Whether you need investment advice, help managing an estate, or preparing for tax season, there’s a financial advisor out there for you. But with such a broad definition, how do you pick a good match? From wealth managers to stockbrokers to financial planners and even bankers, there are several professionals who might be able to help you. Let’s talk about picking the perfect person for your situation.
Before you start Googling your nearest advisors, ask yourself some questions to understand your own needs. What kind of help are you looking for? How much are you willing to pay? How often do you want to meet? Additionally, consider aspects of your lifestyle. Do I want to start a family someday? At what age would I like to retire? Will my parents need long-term care? Getting clear on your goals will help you find the right professional suited for your needs.
Types of Advisors
There are two types of financial advisors: online and traditional. Robo-advisors provide investment management at a low cost with very minimal human interaction. You answer a series of questions relating to your tolerance for risk and your time horizon, and an algorithm makes appropriate investment choices on your behalf. Robo-advisors are a good option for beginning investors given they typically have low account minimums.
Online financial advisors also choose your investments with help of an algorithm, but you have access to a dedicated team member when you have questions. It blends the automation of a robo-advisor and the human advice from a traditional advisor.
Traditional professionals include brokers, registered investment advisors, wealth managers and financial consultants. They often have multiple titles that overlap, but whatever their expertise, it should be clearly communicated. Consider a traditional advisor if you desire a one-on-one, in-person experience.
Now, let’s turn to the four key considerations you should keep in mind when choosing a specific financial advisor.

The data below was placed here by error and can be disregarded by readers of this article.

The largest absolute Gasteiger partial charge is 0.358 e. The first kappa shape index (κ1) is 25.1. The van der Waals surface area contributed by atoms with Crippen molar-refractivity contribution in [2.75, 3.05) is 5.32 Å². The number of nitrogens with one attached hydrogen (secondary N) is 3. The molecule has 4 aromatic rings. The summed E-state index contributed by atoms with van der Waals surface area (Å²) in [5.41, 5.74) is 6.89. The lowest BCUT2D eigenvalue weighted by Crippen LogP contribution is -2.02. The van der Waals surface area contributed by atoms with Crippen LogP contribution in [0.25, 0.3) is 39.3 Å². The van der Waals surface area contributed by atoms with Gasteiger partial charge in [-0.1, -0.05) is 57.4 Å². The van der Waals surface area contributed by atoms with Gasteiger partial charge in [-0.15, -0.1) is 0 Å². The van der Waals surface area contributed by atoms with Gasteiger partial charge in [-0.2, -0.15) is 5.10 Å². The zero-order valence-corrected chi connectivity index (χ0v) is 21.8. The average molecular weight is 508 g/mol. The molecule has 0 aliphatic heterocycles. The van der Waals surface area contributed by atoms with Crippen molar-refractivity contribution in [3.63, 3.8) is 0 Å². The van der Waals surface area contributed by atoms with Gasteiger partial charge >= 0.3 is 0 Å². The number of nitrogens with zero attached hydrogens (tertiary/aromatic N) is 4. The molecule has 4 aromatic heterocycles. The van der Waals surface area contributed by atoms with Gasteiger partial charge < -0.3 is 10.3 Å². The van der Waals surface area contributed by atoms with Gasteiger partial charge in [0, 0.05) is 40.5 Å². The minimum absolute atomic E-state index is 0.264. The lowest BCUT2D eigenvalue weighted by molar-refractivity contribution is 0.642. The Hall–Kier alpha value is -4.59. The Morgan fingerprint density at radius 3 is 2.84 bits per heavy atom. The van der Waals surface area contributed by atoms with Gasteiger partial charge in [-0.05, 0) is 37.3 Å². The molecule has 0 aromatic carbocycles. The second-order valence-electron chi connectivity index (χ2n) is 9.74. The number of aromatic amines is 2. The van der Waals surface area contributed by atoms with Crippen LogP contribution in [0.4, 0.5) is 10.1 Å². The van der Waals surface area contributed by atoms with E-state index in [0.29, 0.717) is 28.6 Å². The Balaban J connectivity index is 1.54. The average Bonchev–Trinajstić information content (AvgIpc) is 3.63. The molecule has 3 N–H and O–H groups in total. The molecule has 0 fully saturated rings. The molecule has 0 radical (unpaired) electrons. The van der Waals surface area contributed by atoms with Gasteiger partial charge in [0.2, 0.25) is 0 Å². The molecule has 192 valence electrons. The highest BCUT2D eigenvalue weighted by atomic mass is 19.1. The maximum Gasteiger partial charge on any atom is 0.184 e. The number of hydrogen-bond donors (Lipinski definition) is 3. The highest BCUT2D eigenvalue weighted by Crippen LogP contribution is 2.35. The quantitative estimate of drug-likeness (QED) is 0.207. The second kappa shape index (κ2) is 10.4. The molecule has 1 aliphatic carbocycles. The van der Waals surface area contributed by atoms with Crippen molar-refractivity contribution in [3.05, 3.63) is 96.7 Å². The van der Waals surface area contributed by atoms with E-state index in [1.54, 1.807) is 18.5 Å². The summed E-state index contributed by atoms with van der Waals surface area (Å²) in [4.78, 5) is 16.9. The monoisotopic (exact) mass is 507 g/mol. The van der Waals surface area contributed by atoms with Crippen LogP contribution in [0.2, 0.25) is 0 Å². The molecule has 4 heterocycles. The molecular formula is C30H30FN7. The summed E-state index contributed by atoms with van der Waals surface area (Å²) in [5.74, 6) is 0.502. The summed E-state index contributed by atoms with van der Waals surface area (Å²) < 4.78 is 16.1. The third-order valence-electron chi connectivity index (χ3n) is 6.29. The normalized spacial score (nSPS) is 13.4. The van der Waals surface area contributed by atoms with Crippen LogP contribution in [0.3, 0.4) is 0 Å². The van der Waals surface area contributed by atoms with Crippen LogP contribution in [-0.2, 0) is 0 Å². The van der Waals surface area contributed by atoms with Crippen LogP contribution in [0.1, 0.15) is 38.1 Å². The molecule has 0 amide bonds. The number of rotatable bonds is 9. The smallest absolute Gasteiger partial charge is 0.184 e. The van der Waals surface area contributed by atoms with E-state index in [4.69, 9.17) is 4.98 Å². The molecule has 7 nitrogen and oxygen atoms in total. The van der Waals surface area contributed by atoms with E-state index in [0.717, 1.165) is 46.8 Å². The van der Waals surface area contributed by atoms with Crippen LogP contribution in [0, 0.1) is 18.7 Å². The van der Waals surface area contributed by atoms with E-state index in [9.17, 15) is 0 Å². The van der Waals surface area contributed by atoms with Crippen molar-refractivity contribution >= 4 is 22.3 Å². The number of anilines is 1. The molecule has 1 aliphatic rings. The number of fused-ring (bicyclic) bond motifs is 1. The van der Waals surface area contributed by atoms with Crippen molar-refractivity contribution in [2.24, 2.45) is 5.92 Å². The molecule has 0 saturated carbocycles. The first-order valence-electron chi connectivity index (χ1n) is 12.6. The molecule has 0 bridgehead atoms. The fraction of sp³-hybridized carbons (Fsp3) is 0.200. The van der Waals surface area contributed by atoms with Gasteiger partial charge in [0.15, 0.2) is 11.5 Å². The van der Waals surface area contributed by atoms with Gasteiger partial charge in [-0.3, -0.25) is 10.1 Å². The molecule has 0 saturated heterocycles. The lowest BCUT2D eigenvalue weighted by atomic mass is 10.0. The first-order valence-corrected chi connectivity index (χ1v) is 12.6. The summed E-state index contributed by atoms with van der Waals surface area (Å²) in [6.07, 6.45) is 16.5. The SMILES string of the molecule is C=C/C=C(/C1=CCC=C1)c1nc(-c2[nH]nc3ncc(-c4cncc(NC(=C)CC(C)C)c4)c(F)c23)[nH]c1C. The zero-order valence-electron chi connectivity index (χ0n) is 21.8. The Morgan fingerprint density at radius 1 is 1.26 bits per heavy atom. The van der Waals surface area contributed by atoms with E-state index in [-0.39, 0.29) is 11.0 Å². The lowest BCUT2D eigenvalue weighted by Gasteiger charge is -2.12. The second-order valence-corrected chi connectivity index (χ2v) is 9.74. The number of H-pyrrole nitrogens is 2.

By definition, a fiduciary is an individual or organization that acts in the best interest of someone else. In terms of investing, a financial advisor who is a fiduciary must avoid conflicts of interest and utilize investment products that best serve their clients. A non-fiduciary may recommend investment products that are only “suitable” for you, which leaves you open for exploitation. They may suggest strategies that benefit them and their bottom line through unnecessary fees and commissions. If they aren’t a fiduciary, it’s probably best you walk away.
There are many acronyms to keep track of in investing—ETF, CFP, IRA—the list goes on and on. When choosing an advisor be on the lookout for these acronyms that will help illustrate their level of education and areas of expertise.
- Certified Financial Planner (CFP) – Requires a set of courses and a long test, but the individual will be well versed in financial rhetoric and investment strategies. These highly trained specialists must act as fiduciaries according to their code of ethics.
- Chartered Financial Analyst (CFA) – Certification requires three very rigorous exams in 10 investment topics. A CFA often works in corporate investment analysis whereas a CFP works to build individual financial plans.